Level crossings for pedestrians

How to use level crossings safely as a pedestrian

As pedestrians we need to:

  • Concentrate – it’s easy to get distracted, especially by phones, music and conversation.
  • Stop, look and listen. Follow signs and instructions.
  • Check both ways before crossing – if there is a train coming, don’t cross.
  • Understand the warnings (lights, barriers, alarms). Download level crossings for pedestrians (pdf) or view the guide below.
  • Cross quickly, keeping children close and dogs on a lead.
Graphic showing the pedestrian dangers of level crossings; 1.Temptation to run over the crossing or jump the barriers. 2. Assumption - don't assume there is only one train coming. 3. Dogs - if your dog escapes, don't be tempted to run onto the railway after it. 4. Distraction - it's easy to get distracted by phones and music

We also need to understand the potential dangers:

It can be tempting to run over the crossing or jump the barriers rather than wait for a train to pass. Don’t do it – you’re putting lives at risk.

Don’t assume there is only one train or use previous experience to guess when the train is coming. Trains can come from either direction at any time.

If your dog escapes your control and runs onto the railway, don’t be tempted to run after it.

It’s easy to get distracted, especially by phones and music. If you’re in a group don’t assume that someone else is looking out for you.

Understanding the safety systems used at level crossings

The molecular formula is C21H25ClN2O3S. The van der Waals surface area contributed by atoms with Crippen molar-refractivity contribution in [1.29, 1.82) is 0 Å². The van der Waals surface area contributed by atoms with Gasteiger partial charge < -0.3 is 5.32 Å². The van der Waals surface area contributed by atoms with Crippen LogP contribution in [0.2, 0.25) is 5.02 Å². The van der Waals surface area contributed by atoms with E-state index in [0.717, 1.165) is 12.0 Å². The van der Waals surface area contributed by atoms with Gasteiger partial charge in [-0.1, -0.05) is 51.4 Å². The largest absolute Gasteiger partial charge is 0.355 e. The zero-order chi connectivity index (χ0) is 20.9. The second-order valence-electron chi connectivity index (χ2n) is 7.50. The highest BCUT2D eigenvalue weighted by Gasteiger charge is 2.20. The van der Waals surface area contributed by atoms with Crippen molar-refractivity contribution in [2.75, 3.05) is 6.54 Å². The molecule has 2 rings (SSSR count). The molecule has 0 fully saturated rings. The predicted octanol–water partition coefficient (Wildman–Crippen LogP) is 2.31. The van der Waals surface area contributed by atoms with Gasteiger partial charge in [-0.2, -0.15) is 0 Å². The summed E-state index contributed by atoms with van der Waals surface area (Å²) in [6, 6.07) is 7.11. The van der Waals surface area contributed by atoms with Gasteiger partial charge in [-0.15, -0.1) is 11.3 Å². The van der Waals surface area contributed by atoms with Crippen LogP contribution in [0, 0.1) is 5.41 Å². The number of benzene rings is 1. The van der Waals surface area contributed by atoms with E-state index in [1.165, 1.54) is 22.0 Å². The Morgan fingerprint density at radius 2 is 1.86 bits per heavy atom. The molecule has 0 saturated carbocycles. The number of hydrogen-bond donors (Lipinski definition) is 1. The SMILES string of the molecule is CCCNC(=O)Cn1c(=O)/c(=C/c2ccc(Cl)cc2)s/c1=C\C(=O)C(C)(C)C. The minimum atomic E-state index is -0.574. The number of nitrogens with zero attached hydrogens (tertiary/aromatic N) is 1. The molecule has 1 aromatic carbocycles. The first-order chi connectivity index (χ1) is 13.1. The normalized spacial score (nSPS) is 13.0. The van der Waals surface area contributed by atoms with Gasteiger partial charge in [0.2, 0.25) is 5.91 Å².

Level crossings enable us to cross the railway safely. Each is unique with differences in how often trains run, and the local geography. It’s particularly useful to understand the safety systems used at crossings:

Stop, look, listen graphic

Stop, look, listen sign

  • This sign indicates that we need to be extra vigilant – the crossing may not have a visual or audible warning.
Graphic showing pedestrians approaching a gate


  • We may need to open the gates ourselves although some are operated by railway staff.
  • We must make sure that there is no train coming before and immediately after opening the gates.
  • We must make sure that all gates are closed after using a crossing.
  • If we are crossing in a group we must make sure there is enough time and space for everyone to cross safely.
Graphic of railway warning lights

Warning lights

  • Some crossings have amber and red warning lights. We must stop as soon as the lights come on, whether they are amber or red and not cross until the lights stop flashing – there may be more than one train.
  • Some crossings have red and green lights. We must only cross when the green lights are showing.
Graphic of barriers at the railway


  • Warning lightsSome crossings are ‘open’ and don’t have barriers, some have a ‘full barrier’ which blocks the entire road, whilst others have a ‘half barrier.’
  • We must not cross until the barriers are fully raised – there may be more than one train.
Graphic of alarms and sirens from a train

Alarms and sirens

  • There are various types of alarms – some sound like sirens, some sound like train horns.
  • We must not cross if we hear a warning sound or message. This is the opposite of a pelican crossing, where the sound indicates that it is safe to cross.
Graphic of a train approaching warning lights

How long until the train actually arrives?

  • As users, we can never be sure! There is no set amount of time from a warning activating to the train arriving and there may be more than one train.